My parents left around nine and not too long after, I got a roommate.  This lady was a character.  She was constipated (the reason she was in the hospital) and had cancer too.  She would say nice things to nurses and then call them all the time, saying “ooch ooch ooch” in loud rapid succession.  It was a constant procession to her side of the room, plus that no privacy thing.  I found myself trying to figure out her life.  What was her ethnicity?  She had an interesting accent.  How old was she?  She looks old but I know she has a ten year old daughter… Hmmm.  What does she have?  Who is she?

The night passed uneventfully for me, exciting for the bed next door.  Staying overnight in a hospital is like having a sleepover.  No one really goes to bed.  We all sleep for a few hours at a time.  But there are always nurses coming and going.  Vitals are taken every few hours and drugs are administered every few hours in between.  The doors stay open so I could hear other patients.  At one point, the person in the room next door was yelling “help” and since no one came, I pressed my nurse button and sent the message on.  New perspective: OK, life isn’t that bad, I can still press my call button but look at all these other people in recovery, they probably have it worse.  Leave it to being in a hospital to change my perspective, at least for the time being.  I couldn’t read because it hurt too much to move and my brain was too spacey.  More TV and peeing to pass the time.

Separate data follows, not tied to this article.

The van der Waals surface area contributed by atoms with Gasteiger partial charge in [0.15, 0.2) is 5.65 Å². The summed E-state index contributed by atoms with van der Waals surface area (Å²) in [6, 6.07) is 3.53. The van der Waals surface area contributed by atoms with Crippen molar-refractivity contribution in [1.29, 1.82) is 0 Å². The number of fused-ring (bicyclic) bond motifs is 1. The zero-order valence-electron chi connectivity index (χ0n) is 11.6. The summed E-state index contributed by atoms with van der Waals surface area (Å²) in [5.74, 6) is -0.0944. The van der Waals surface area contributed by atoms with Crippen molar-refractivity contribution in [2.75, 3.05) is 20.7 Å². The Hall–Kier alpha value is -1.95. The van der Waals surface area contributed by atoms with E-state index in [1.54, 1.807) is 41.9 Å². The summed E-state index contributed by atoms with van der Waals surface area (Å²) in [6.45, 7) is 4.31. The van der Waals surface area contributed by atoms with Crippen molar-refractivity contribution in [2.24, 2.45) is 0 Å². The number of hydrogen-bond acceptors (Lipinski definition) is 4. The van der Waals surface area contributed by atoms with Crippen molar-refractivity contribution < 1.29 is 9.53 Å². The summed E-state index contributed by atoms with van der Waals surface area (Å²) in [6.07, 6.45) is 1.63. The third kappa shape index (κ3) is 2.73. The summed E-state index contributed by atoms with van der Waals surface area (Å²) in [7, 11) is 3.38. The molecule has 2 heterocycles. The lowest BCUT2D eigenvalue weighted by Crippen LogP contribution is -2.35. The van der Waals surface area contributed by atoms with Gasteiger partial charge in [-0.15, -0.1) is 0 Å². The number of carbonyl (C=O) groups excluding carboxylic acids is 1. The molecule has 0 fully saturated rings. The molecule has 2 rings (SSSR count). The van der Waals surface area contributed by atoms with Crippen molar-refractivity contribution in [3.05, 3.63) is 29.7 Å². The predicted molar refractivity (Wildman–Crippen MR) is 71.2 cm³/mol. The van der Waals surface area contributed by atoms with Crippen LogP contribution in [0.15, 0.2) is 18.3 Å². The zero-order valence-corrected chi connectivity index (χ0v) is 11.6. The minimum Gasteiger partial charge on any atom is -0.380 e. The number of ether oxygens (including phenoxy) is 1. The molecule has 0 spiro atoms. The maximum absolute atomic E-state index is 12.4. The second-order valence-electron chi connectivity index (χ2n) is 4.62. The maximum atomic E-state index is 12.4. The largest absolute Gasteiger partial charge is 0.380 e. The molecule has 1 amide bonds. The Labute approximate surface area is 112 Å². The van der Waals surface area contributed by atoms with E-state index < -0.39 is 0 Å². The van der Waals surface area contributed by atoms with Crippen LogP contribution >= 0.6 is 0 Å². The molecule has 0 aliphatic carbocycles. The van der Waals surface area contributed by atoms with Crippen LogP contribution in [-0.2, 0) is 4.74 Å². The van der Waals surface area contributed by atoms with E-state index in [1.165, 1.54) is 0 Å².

I could have stayed another night in the hospital but I just wanted to be home, to see Sean and the dog, to be in my own comfort zone.  Traveling home was painful as was the first night back, but it’s getting better.  I got the premier treatment via wheelchairs but any bumping and/or movement hurts.  I like to sleep on my side but I cannot.  I’m learning to use ab muscles and they hate me.  I move like an old lady.  Yesterday I had to switch books from something semi-educational to a mindless novel because I cannot concentrate or process a lot of info (brainless is making me feel smart again!).  I glare at the phone when it requests my attention (sorry, friends, I’m almost there).  I have a very fashionable right side pony tail because I cannot lift my right arm all the way.  I am learning to be ambidextrous because it hurts to use my right arm too much; I’m also learning to balance my food on the fork as I slowly bring it to my mouth.  I am forever thankful to my caregivers, mom, dad, Sean, puppy.  I wanted to write but couldn’t until today.  And we’re sticking with the facts for now, maybe I can put one song in here for some fun.  I just wanted to get you all up to speed.  And I need some more drugs (trying just Advil!).

And I’m still trying to suss out all the good in this and focus on the humor in this, where applicable and when possible.  Believe it or not, one boob the less, I still cannot believe this is happening.  I mean, it’s happening, yeah, I know.  But, really?

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The Devil’s in the Details

“Courage doesn’t always roar.  Sometimes courage is the quiet voice at the end of the day saying, ‘I will try again tomorrow.'”

~Mary Anne Radmacher

One of those details being: I still have cancer.  That’s right, I tried to wish it away but it just wont go!  Seems as though there are still some cancer cells attempting to corrupt more pre-cancerous cells lingering in my right breastal region (perhaps you prefer boobal region?  I believe in the American right to make up words.  It is ginormously important!  It may even be in the first amendmant…).  That’s the scary truth of it: I’ve been through so much shit and I still have cancer.  Can’t you tell you’re not wanted, evil C cells?!  Theoretically, a mastectomy will get it all and we’ll be in the clear.  Ideally, hopefully, fingers-crossed-ly.